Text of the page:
UN book showcases ways to store water for a not-so-rainy day

By Dr Joanne VanderzalmMarch 21st, 2022

With La Niña conditions in Australia, it's the perfect time to be asking: how can we store water for a not-so-rainy day? One solution is managed aquifer recharge (MAR). Two exemplary MAR projects in Australia, both supported by CSIRO, have just been profiled in a new United Nations Ebook.

There is an ever-increasing demand on the world’s traditional water resources. A growing population and climate variability means we to improve water security and resilience by preparing for a greater variability in water availability.

To help prepare for the future, United Nations Educational, Scientific and Cultural Organization (UNESCO) has published a new book that showcases 28 examples of an emerging solution in improving water security: managed aquifer recharge (MAR).

MAR is intentional groundwater replenishment. MAR uses aquifers to store water when it’s abundant, until it’s required for use or for environmental benefit. When MAR is coupled with water recycling, it can increase the productive use of urban stormwater and wastewater, which reduces the pressure on traditional water sources (surface water and groundwater).

Managed aquifer recharge in Australia

In the past 60 years, there has been considerable growth in MAR. The volume of water added to aquifers in MAR schemes is now approximately 10 billion cubic metres per year, globally. MAR uptake is still relatively small: MAR or groundwater replenishment is only around 2.4 per cent of groundwater extraction across the countries with MAR schemes.

In Australia, the amount of water intentionally recharged is approximately 410 million cubic metres per year. This represents 8.3 per cent of Australia’s yearly groundwater extraction. MAR schemes operate or have been investigated in each state and territory of Australia. They store available water from many sources, and this MAR water is often used for urban and agricultural water supply, or to sustain groundwater dependent ecosystems.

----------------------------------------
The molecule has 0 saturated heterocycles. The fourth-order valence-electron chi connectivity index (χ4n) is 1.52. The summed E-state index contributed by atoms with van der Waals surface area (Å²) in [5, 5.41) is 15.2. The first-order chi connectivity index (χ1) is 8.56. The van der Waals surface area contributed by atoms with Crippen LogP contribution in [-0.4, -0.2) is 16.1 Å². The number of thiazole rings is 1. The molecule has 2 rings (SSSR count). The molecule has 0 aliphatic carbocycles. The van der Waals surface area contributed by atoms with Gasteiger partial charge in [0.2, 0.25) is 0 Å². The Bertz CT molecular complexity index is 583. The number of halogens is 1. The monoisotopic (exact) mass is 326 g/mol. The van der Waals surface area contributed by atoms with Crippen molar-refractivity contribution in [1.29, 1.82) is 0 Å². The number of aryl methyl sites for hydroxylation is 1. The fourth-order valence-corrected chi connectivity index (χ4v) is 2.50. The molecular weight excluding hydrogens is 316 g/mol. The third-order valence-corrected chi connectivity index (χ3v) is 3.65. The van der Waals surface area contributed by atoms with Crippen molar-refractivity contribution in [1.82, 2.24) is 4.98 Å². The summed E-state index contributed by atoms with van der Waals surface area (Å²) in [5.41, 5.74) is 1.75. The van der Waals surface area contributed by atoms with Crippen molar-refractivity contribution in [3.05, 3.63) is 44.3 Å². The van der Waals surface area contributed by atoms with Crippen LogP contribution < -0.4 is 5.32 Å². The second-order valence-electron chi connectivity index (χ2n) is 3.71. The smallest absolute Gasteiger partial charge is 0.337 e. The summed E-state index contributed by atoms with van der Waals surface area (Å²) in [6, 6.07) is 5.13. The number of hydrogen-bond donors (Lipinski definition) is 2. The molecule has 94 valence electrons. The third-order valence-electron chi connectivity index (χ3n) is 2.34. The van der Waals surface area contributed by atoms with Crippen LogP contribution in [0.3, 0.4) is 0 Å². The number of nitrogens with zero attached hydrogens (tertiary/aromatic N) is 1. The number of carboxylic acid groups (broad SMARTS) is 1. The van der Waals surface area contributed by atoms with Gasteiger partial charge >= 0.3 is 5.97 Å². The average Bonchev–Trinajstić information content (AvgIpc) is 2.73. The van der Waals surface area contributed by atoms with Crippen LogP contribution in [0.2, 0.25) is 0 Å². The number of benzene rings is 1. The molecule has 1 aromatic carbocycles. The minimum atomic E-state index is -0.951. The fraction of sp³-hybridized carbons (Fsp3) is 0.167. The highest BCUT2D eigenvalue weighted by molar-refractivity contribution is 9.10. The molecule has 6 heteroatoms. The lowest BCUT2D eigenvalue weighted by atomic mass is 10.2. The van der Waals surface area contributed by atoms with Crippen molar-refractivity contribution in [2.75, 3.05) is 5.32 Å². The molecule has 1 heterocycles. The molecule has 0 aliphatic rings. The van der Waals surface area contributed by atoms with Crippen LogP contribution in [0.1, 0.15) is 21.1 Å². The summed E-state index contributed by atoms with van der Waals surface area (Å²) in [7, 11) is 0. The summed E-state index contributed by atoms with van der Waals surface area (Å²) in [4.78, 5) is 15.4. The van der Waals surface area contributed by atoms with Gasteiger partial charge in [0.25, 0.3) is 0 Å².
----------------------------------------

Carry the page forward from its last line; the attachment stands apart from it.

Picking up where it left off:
The number of MAR schemes in Australia is growing. The increase in volume of water added to aquifers through MAR in Australia (3.6 per cent per year) is slightly below the global average (4.9 per cent per year). There is potential for greater uptake of MAR in Australia, to harvest available surface water, urban stormwater, recycled water and groundwater for use, or to provide environmental benefit (sustaining rivers and groundwater dependent ecosystems, for example).

MAR can also help to replenish over-exploited groundwater systems, in conjunction with demand management. Another emerging application of MAR is its use in longer-term water banking for droughts.

Assisting successful expansion of MAR

There are several perceived barriers to the uptake of MAR. Uncertainty remains around: the technical feasibility of MAR in various hydrogeological settings; the compatibility with water resources management policies, and; MAR’s economic viability. CSIRO’s research has addressed these barriers, in turn.

1. Showcase exemplary MAR schemes around the world, and in Australia

Showcasing MAR schemes can help to address uncertainty around the technical feasibility of MAR. Two Australian MAR schemes are showcased in a book published by UNESCO (accessible through https://unesdoc.unesco.org/). The book “Managing Aquifer Recharge: A Showcase for Resilience and Sustainability” profiles 28 international examples of sustainable and economic MAR. The two Australian schemes featured are Salisbury’s stormwater MAR and Perth’s groundwater replenishment scheme.

Salisbury Water’s scheme is a multi-site urban stormwater MAR for suburban non-potable water supply. Over two decades, CSIRO research has supported Salisbury to operate and expand their scheme safely and sustainably.

We’ve researched where water moves in the aquifer, how stormwater and groundwater interact, the water quality of recovered water, and the suitability of the water for different end uses. The Salisbury scheme currently has nine stormwater harvesting wetlands, stores 3.0 million cubic metres of stormwater per year and provides 2.5 million cubic metres of non-potable urban and industrial water supply per year by over 150 km ‘purple pipe’.

Wetland and seat

The Salisbury wetland in South Australia is a world-recognised managed aquifer recharge (MAR) scheme. (Image: City of Salisbury)

Perth’s groundwater replenishment scheme uses recycled water to increase security of urban drinking water supplies. CSIRO played a key role in extensive trials to develop this novel application of MAR for drinking water supply in Australia.